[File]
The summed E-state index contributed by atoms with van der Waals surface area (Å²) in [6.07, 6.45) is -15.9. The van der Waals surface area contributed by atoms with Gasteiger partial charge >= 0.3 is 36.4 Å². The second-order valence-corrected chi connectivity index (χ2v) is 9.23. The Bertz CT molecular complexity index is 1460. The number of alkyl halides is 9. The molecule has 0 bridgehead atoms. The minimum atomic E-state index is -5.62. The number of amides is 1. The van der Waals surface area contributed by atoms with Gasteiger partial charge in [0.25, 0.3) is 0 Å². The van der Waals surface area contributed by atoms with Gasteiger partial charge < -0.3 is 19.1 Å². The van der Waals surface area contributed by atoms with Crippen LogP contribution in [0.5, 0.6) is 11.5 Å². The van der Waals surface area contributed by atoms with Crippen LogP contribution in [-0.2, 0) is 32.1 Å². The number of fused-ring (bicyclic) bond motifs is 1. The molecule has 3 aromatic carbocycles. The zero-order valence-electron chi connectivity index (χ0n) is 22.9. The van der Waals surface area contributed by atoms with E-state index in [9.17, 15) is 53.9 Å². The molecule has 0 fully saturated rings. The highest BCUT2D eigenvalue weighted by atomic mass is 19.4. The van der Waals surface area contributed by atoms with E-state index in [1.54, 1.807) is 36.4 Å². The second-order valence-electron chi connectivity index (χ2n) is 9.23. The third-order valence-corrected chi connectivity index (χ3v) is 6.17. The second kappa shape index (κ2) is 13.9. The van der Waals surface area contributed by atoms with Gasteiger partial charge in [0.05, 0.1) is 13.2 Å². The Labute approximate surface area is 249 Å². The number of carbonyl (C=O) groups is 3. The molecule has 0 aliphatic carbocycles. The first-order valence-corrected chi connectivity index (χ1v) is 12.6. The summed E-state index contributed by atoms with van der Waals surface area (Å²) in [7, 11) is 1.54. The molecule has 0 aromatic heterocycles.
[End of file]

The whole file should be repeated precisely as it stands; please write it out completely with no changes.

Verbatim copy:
The summed E-state index contributed by atoms with van der Waals surface area (Å²) in [6.07, 6.45) is -15.9. The van der Waals surface area contributed by atoms with Gasteiger partial charge >= 0.3 is 36.4 Å². The second-order valence-corrected chi connectivity index (χ2v) is 9.23. The Bertz CT molecular complexity index is 1460. The number of alkyl halides is 9. The molecule has 0 bridgehead atoms. The minimum atomic E-state index is -5.62. The number of amides is 1. The van der Waals surface area contributed by atoms with Gasteiger partial charge in [0.25, 0.3) is 0 Å². The van der Waals surface area contributed by atoms with Gasteiger partial charge < -0.3 is 19.1 Å². The van der Waals surface area contributed by atoms with Crippen LogP contribution in [0.5, 0.6) is 11.5 Å². The van der Waals surface area contributed by atoms with Crippen LogP contribution in [-0.2, 0) is 32.1 Å². The number of fused-ring (bicyclic) bond motifs is 1. The molecule has 3 aromatic carbocycles. The zero-order valence-electron chi connectivity index (χ0n) is 22.9. The van der Waals surface area contributed by atoms with E-state index in [9.17, 15) is 53.9 Å². The molecule has 0 fully saturated rings. The highest BCUT2D eigenvalue weighted by atomic mass is 19.4. The van der Waals surface area contributed by atoms with E-state index in [1.54, 1.807) is 36.4 Å². The second-order valence-electron chi connectivity index (χ2n) is 9.23. The third-order valence-corrected chi connectivity index (χ3v) is 6.17. The second kappa shape index (κ2) is 13.9. The van der Waals surface area contributed by atoms with Gasteiger partial charge in [0.05, 0.1) is 13.2 Å². The Labute approximate surface area is 249 Å². The number of carbonyl (C=O) groups is 3. The molecule has 0 aliphatic carbocycles. The first-order valence-corrected chi connectivity index (χ1v) is 12.6. The summed E-state index contributed by atoms with van der Waals surface area (Å²) in [7, 11) is 1.54. The molecule has 0 aromatic heterocycles.